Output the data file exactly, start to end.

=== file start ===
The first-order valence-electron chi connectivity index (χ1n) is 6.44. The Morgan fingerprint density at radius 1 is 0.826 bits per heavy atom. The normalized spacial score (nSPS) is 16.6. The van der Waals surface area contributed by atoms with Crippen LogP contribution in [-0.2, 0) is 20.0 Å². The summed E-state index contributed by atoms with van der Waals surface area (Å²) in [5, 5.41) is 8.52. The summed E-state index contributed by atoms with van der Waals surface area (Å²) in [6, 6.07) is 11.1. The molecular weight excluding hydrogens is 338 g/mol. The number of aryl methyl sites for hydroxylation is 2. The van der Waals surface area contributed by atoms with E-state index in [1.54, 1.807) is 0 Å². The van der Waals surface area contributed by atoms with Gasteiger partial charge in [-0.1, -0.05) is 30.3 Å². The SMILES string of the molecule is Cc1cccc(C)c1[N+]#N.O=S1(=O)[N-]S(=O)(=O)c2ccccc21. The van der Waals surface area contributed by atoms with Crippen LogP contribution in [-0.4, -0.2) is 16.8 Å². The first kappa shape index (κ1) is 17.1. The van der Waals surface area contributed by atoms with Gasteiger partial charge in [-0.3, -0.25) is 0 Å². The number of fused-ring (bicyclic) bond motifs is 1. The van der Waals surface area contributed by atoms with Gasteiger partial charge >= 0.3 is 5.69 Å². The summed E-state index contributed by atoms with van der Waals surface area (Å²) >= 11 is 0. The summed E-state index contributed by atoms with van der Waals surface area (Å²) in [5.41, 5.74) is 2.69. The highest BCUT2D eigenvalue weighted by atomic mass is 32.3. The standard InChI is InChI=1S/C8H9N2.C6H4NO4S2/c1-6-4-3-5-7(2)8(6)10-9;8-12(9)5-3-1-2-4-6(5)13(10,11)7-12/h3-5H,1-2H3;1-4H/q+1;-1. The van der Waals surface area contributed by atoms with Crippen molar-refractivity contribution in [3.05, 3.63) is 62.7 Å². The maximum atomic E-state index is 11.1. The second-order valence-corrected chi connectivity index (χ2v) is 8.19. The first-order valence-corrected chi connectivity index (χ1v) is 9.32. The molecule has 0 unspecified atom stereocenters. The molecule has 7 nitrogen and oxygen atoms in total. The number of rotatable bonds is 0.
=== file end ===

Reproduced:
The first-order valence-electron chi connectivity index (χ1n) is 6.44. The Morgan fingerprint density at radius 1 is 0.826 bits per heavy atom. The normalized spacial score (nSPS) is 16.6. The van der Waals surface area contributed by atoms with Crippen LogP contribution in [-0.2, 0) is 20.0 Å². The summed E-state index contributed by atoms with van der Waals surface area (Å²) in [5, 5.41) is 8.52. The summed E-state index contributed by atoms with van der Waals surface area (Å²) in [6, 6.07) is 11.1. The molecular weight excluding hydrogens is 338 g/mol. The number of aryl methyl sites for hydroxylation is 2. The van der Waals surface area contributed by atoms with E-state index in [1.54, 1.807) is 0 Å². The van der Waals surface area contributed by atoms with Gasteiger partial charge in [-0.1, -0.05) is 30.3 Å². The SMILES string of the molecule is Cc1cccc(C)c1[N+]#N.O=S1(=O)[N-]S(=O)(=O)c2ccccc21. The van der Waals surface area contributed by atoms with Crippen LogP contribution in [-0.4, -0.2) is 16.8 Å². The first kappa shape index (κ1) is 17.1. The van der Waals surface area contributed by atoms with Gasteiger partial charge in [-0.3, -0.25) is 0 Å². The number of fused-ring (bicyclic) bond motifs is 1. The van der Waals surface area contributed by atoms with Gasteiger partial charge >= 0.3 is 5.69 Å². The summed E-state index contributed by atoms with van der Waals surface area (Å²) >= 11 is 0. The summed E-state index contributed by atoms with van der Waals surface area (Å²) in [5.41, 5.74) is 2.69. The highest BCUT2D eigenvalue weighted by atomic mass is 32.3. The standard InChI is InChI=1S/C8H9N2.C6H4NO4S2/c1-6-4-3-5-7(2)8(6)10-9;8-12(9)5-3-1-2-4-6(5)13(10,11)7-12/h3-5H,1-2H3;1-4H/q+1;-1. The van der Waals surface area contributed by atoms with Crippen molar-refractivity contribution in [3.05, 3.63) is 62.7 Å². The maximum atomic E-state index is 11.1. The second-order valence-corrected chi connectivity index (χ2v) is 8.19. The first-order valence-corrected chi connectivity index (χ1v) is 9.32. The molecule has 0 unspecified atom stereocenters. The molecule has 7 nitrogen and oxygen atoms in total. The number of rotatable bonds is 0.